Podcast: Ben Kehoe, Cloud Robotics Research Scientist, Discusses Serverless @iRobot
MMS • RSS
Article originally posted on InfoQ. Visit InfoQ
On this week’s podcast, Wes Reisz talks with Ben Kehoe of iRobot. Ben is a Cloud Robotics Research Scientist where he works on using the Internet to allow robots to do more and better things. AWS and, in particular, Lambda is a core part of cloud enabled robots. The two discuss iRobot’s cloud architecture. Some of the key lessons on the podcast include: thoughts on logging, deploying, unit/integration testing, service discovery, minimizing costs of service to service calls, and Conway’s Law.
- The AWS Platform, including services such as Kinesis, Lambda, and IoT Gateway were key components in allowing iRobot to build out everything they needed for Internet-connected robots in 2015.
- Cloud-enabled Roombas talk to the cloud via the IoT Gateway (which is MQTT) and are able to perform large file uploads using mutually authenticated certificates signed via an iRobot Certificate Authority. The entire system is event-driven with lambda being used to perform actions based on the events that occur.
- When you’re using serverless, you are using managed infrastructure rather than building your own. So that means, when they exist, you have to accept the limitations of the infrastructure. For example, until recently Lambda didn’t have an SQS integration. So because of that limitation, you have to have inventive ways to make things work as you want.
- Serverless is all about the total cost of ownership. It’s not just about development time, but across on areas that need to support operating the environment.
- iRobot takes an approach of unit testing functions locally but does integration testing on a deployed set of functions. A library called Placebo helps engineers record events sent to the cloud and then replay them for local unit tests.
- For logging/tracing, iRobot packages up information that a function uses into a structured record that is sent to CloudWatch. They then pipe that into SumoLogic to be able to trace executions. Most of the difficulties that happen tend to happen closer to the edge.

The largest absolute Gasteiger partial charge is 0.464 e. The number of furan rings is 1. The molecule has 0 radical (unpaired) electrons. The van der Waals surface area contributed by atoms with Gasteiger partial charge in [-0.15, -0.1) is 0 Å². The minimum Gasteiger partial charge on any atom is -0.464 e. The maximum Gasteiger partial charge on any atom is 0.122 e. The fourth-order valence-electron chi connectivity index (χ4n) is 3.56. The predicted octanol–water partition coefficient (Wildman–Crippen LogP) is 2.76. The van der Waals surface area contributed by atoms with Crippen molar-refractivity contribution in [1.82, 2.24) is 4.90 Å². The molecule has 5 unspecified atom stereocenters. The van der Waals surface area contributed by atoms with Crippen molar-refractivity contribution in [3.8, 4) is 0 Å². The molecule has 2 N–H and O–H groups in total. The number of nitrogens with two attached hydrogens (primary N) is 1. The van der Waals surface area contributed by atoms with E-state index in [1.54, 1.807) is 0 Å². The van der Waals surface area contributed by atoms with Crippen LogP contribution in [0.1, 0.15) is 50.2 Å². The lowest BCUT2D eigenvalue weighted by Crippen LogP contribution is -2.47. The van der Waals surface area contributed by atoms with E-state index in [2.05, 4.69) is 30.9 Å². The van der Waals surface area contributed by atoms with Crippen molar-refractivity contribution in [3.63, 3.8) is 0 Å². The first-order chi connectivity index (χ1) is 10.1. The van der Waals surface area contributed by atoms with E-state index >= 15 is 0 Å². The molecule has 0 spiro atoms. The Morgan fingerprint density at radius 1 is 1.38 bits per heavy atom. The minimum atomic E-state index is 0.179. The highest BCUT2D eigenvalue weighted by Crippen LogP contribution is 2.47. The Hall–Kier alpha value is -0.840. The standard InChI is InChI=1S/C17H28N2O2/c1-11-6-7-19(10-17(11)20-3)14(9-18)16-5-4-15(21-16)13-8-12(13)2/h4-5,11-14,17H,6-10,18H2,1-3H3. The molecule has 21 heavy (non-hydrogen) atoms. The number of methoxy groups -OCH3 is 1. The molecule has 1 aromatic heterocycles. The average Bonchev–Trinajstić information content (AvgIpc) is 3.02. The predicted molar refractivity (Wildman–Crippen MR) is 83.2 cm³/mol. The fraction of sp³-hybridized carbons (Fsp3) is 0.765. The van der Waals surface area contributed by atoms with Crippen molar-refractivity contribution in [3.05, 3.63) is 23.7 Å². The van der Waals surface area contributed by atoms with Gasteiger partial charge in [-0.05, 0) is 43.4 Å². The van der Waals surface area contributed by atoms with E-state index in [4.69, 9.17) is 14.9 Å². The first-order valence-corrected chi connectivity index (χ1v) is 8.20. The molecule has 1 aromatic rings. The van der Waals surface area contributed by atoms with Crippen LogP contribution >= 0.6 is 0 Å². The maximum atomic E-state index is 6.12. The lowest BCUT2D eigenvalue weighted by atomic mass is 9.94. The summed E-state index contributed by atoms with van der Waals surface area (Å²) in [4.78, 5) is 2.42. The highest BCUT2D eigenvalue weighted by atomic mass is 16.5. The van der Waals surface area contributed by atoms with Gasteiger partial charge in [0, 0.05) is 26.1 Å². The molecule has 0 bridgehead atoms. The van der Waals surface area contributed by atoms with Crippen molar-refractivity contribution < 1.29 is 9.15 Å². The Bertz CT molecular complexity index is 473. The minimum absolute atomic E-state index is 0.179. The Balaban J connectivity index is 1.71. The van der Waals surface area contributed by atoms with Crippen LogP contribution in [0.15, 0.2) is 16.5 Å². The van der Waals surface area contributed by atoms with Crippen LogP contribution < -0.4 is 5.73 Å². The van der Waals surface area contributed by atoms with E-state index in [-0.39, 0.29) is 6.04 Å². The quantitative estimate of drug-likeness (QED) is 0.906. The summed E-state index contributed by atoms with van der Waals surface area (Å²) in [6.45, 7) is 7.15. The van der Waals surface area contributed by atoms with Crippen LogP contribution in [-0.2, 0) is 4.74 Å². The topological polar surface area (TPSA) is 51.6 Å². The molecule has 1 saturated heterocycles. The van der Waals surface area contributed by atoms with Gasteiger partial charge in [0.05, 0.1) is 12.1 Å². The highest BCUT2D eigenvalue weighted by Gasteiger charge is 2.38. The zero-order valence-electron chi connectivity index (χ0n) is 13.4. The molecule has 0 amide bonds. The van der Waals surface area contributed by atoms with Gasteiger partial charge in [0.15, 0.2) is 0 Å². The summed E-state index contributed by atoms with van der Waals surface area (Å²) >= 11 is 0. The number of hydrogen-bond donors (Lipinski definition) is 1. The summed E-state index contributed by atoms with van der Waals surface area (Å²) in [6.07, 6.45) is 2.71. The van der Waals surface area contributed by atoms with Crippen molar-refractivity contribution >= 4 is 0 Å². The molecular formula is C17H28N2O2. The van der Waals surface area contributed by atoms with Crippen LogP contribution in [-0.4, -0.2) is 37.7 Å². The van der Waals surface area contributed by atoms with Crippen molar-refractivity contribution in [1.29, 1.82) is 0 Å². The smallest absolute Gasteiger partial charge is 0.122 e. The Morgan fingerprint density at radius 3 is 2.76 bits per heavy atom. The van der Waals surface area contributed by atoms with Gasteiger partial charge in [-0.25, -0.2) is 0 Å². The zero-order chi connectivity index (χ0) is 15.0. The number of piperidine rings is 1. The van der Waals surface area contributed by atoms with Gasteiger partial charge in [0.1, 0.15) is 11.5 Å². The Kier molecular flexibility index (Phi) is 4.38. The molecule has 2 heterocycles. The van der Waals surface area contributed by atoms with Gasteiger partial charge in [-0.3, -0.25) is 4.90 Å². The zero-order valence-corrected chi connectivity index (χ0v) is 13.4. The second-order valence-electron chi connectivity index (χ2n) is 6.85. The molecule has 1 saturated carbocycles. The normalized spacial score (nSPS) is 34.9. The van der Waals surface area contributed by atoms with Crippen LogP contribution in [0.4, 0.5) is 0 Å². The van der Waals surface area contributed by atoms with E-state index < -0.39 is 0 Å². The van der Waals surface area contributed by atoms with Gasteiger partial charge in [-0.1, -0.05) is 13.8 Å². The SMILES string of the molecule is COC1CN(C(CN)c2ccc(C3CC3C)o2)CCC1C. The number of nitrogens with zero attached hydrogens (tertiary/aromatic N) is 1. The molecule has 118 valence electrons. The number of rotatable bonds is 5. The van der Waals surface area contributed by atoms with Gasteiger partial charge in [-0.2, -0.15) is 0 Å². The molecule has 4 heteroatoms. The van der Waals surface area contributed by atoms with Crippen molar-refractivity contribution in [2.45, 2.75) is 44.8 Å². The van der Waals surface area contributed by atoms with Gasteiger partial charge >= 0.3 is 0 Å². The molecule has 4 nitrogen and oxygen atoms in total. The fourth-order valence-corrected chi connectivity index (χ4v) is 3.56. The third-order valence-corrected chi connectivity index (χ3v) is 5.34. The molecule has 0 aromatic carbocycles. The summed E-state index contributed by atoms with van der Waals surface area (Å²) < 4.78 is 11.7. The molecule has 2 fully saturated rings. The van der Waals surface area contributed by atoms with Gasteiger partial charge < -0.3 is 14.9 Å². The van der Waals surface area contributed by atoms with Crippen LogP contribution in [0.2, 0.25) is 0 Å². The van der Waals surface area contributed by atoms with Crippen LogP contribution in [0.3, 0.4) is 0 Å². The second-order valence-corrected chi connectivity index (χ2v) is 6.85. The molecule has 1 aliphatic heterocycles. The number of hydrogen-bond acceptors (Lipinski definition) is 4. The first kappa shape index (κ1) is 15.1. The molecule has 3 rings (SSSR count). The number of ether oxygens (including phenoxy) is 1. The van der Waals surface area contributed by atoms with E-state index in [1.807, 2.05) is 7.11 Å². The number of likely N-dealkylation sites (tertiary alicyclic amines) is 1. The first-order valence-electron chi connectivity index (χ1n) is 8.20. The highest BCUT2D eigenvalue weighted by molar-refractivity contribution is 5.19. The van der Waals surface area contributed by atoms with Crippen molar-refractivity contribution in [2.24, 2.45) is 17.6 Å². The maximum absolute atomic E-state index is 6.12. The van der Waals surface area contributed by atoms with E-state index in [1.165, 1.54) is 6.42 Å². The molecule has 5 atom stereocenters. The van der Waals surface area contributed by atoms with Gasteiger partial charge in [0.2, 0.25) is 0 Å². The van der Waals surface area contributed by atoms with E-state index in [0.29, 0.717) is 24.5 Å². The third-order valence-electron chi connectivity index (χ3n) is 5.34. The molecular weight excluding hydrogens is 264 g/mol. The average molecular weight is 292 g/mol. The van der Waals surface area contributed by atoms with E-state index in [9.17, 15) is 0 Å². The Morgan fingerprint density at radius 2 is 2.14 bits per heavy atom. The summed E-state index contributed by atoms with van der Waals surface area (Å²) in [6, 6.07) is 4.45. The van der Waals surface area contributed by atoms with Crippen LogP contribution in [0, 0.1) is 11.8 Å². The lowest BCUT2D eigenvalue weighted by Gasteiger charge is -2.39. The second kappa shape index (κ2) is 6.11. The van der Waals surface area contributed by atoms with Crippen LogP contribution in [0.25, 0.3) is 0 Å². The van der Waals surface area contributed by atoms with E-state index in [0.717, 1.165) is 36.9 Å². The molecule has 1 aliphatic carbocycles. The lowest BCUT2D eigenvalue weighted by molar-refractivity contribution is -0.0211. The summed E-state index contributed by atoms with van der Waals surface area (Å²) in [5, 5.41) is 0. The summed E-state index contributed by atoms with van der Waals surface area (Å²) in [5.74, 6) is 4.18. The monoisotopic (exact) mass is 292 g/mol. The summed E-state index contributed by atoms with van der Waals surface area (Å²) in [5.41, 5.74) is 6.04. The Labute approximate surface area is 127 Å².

- iRobot uses Red/Black deployments to have a completely separate stack when deploying. In addition, they flatten (or inline) their function calls on deployment. Both of these techniques are used as cost optimization techniques to prevent lambdas calling lambdas when not needed.
- Looking towards the future of serverless, there is still work to be done to offer the same feature set that more traditional applications can use with service meshes.
Sponsored by Goldman Sachs
Goldman Sachs Engineers don’t just make things—we make things possible. Our engineers are innovators and problem-solvers, building solutions in risk management, big data, mobile and more. Interested? Find out how you can make things possible at goldmansachs.com/careers.
Show notes will follow shortly.
QCon is a practitioner-driven conference designed for technical team leads, architects, and project managers who influence software innovation in their teams. QCon takes place 7 times per year in London, New York, San Francisco, Sao Paolo, Beijing & Shanghai. QCon San Francisco is at its 12th Edition and will take place Nov 5-9, 2018. 140+ expert practitioner speakers, 1300+ attendees and 18 tracks will cover topics driving the evolution of software development today. Visit to qconsf.com get more details.
More about our podcasts
You can keep up-to-date with the podcasts via our RSS feed, and they are available via SoundCloud and iTunes. From this page you also have access to our recorded show notes. They all have clickable links that will take you directly to that part of the audio.